Maps are available for the seventeen inland lakes in Benzie County, such as:


Crystal Lake (Copyright by R.L. McNamee, 1935)
(PDF document,
see here for details.)

Click on image for a larger view.


Benzie County Watersheds

The map below shows the watersheds for northwestern lower Michigan. The black outline shows the Benzie County border. (Source: GIS Map for CLWF by NWMCOG)

Click on image for a much larger view

Benzie County, in northwest Lower Michigan, is the smallest of 83 counties in land area (321 square miles); but 24th in total water area (538 square miles); and 18th in inland lakes water area (26 square miles).

Note that the Crystal Lake Watershed is nestled between two riverine watersheds — the Platte River Watershed to the north and the Betsie River Watershed to the south.


Betsie-Platte Watershed
(Source:
Betsie-Platte Watershed — Watershed Central Wiki)

Looking at the combined Betsie-Platte Watershed – it's an eight digit hydrologic unit code (HUC) watershed located in the northwest corner of Michigan’s Lower Peninsula with an area of 812 square miles. It is one of 33 major subwatersheds of the Lake Michigan basin. Its Hydrologic Unit Code (HUC) is 04060104."

Betsie-Platte Land Uses
Betsie, Platte Land Uses

Click on image for a much larger view

Betsie River / Crystal Lake Watershed
(Source: Northwest Michigan Council of Governments)

The Crystal Lake Watershed, HUC 04060104-0305, is part of the Betsie River Watershed.

The combined Betsie River / Crystal Lake Watershed encompasses parts of three counties (Benzie, Manistee, and Grand Traverse), seventeen townships, and six Hydrologic Unit Codes [HUC 04060104-0301, -0302, -0304, -0305, -0306, -0307]. The Crystal Lake Watershed [HUC 04060104-305] is actually a sub-watershed of the Betsie River Watershed, and in itself includes seventeen sub-sub-watersheds.


Crystal Lake Watershed Boundary & Longest Reach
(Source: Bill Arnold, Meridian Geographics, for the CLWF.)

The footprint of Crystal Lake fits into a larger footprint of the Crystal Lake Watershed. The longest reach (42,800 feet) is the longest horizontal distance on Crystal Lake. See Crystal Lake Watershed Boundary & Longest Reach (PDF document, 3.4 mB, see here for details.)


Crystal Lake Watershed - Details
(Source: GIS (Geoscience Information System) Map for CLWF by NWMCOG)

The Crystal Lake Watershed encompasses parts of six townships, is comprised of 17 subwatersheds, and flows into the Betsie River and Lake Michigan Watersheds. The Villages of Beulah and Benzonia are near the East End; the City of Frankfort and the Village of Elberta are near the West End.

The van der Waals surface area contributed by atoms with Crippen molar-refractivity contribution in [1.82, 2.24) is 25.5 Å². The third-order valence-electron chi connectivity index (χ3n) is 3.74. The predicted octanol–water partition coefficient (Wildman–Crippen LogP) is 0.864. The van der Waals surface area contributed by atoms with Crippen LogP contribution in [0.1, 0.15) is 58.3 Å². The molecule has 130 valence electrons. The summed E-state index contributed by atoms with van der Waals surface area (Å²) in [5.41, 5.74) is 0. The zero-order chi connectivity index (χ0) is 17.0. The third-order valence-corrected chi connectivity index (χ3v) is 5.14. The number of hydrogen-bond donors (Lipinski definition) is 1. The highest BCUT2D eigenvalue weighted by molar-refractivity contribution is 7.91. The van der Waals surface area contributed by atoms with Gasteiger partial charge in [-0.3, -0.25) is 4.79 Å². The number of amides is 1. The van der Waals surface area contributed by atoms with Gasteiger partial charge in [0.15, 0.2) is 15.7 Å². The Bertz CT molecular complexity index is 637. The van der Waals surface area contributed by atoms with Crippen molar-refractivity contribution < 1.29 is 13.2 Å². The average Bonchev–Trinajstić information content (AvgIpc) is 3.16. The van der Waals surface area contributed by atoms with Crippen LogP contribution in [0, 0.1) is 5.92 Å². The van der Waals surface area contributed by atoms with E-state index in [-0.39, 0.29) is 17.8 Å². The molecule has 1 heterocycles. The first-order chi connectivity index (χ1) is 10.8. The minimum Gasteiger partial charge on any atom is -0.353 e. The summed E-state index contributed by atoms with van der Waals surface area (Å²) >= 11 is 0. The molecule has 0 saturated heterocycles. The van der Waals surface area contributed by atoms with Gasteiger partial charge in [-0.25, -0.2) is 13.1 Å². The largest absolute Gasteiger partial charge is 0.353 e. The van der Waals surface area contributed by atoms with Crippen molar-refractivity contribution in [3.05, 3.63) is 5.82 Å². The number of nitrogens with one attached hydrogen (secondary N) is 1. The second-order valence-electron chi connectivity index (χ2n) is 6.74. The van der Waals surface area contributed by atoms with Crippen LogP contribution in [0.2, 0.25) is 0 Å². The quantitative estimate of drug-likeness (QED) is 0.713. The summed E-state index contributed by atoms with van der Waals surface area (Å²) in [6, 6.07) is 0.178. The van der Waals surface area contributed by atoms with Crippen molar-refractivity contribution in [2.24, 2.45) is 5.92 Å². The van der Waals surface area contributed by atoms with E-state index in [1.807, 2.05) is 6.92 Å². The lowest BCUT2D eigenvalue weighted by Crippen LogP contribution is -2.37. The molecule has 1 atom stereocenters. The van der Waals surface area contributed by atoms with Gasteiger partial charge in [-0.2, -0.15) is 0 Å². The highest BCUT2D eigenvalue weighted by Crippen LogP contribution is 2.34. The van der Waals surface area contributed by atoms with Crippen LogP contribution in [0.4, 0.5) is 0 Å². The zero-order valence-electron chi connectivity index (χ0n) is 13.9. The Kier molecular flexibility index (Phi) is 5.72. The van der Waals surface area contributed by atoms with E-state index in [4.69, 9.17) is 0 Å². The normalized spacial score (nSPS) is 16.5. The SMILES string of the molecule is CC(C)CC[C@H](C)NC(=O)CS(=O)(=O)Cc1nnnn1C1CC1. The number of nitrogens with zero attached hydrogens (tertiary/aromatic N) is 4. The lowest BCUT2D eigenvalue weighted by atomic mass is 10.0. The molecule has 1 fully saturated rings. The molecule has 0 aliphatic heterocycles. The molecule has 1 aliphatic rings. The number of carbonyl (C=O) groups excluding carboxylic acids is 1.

The Crystal Lake Watershed is unique — the surface of the Lake is ~ 35% of the total Watershed (land + water).

More details about Crystal Lake Watershed are provided in the
Interesting Watershed Facts section below.

Click on image for a much larger view


Interesting Watershed Facts
(Source: Compiled by the Crystal Lake & Watershed Association.)

The Crystal Lake Watershed is a very contained watershed with a small land to water ratio. Our Interesting Watershed Facts table below provides facts about the size and shape of Crystal Lake in relation to the Crystal Lake Watershed.

Related: The
Betsie Valley Trail is a "rail-trail" that stretches 22 miles from Frankfort-Elberta, along Crystal Lake, through Beulah and Benzonia, and on to Thompsonville, Michigan.

Location Benzie County, Michigan.

See the
top of this page for maps of Crystal Lake and nearby area.

Watershed • Watershed Area (Land + Water): 43.97 square miles
(28,145 acres)
• Land Area: 28.58 square miles
(18,291 acres)
• Perimeter: 44.650 miles
• Includes two communities and parts of six townships.
• Includes 17 subwatersheds. See: Crystal Lake Watershed and Subwatersheds (PDF document, 51 kB, see here for details)
• While most of the total area (28,145 A) of the Watershed (land + water) is west of Beulah, most of the land-only area (18,291 A) within the Watershed is east of Beulah (58.41 % vs. 37.88%, respectively). Essentially all of the water-only area (9,854 A) is west of Beulah.

Crystal Lake • Lake Area: 15.40 square miles
(9,854 acres)
•   9th largest lake in Michigan (based on area)
• Ratio of (Land + Water) to Water 2.856
• Ratio of Land to Water 1.856
• Lake as percent of (Land + Water) 35
•   Perimeter:   20.838 miles
•   Unique perimeter due to historic drawdown
• Dimensions:

- Length (longest reach):

- Width (range):


- Width ("average"):
 

8.11 miles (42,800 feet)

1.41 - 2.46 miles
(~ 7,500 - 13,000 feet)


1.90 miles (~ 10,000 feet)
•   Depth (Avg=volume/area):   70.70 feet
•   Depth (max):   165 feet
•   Volume:   741,366 acre-feet, or 242,000,000,000 gallons or
916,000,000,000 liters
  > If all the water in Crystal Lake was spread evenly over all of Benzie County (assuming it was flat and the water didn’t soak into the ground), it would cover the land to a depth of 3’-8”, or just about head-high for a five-year-old!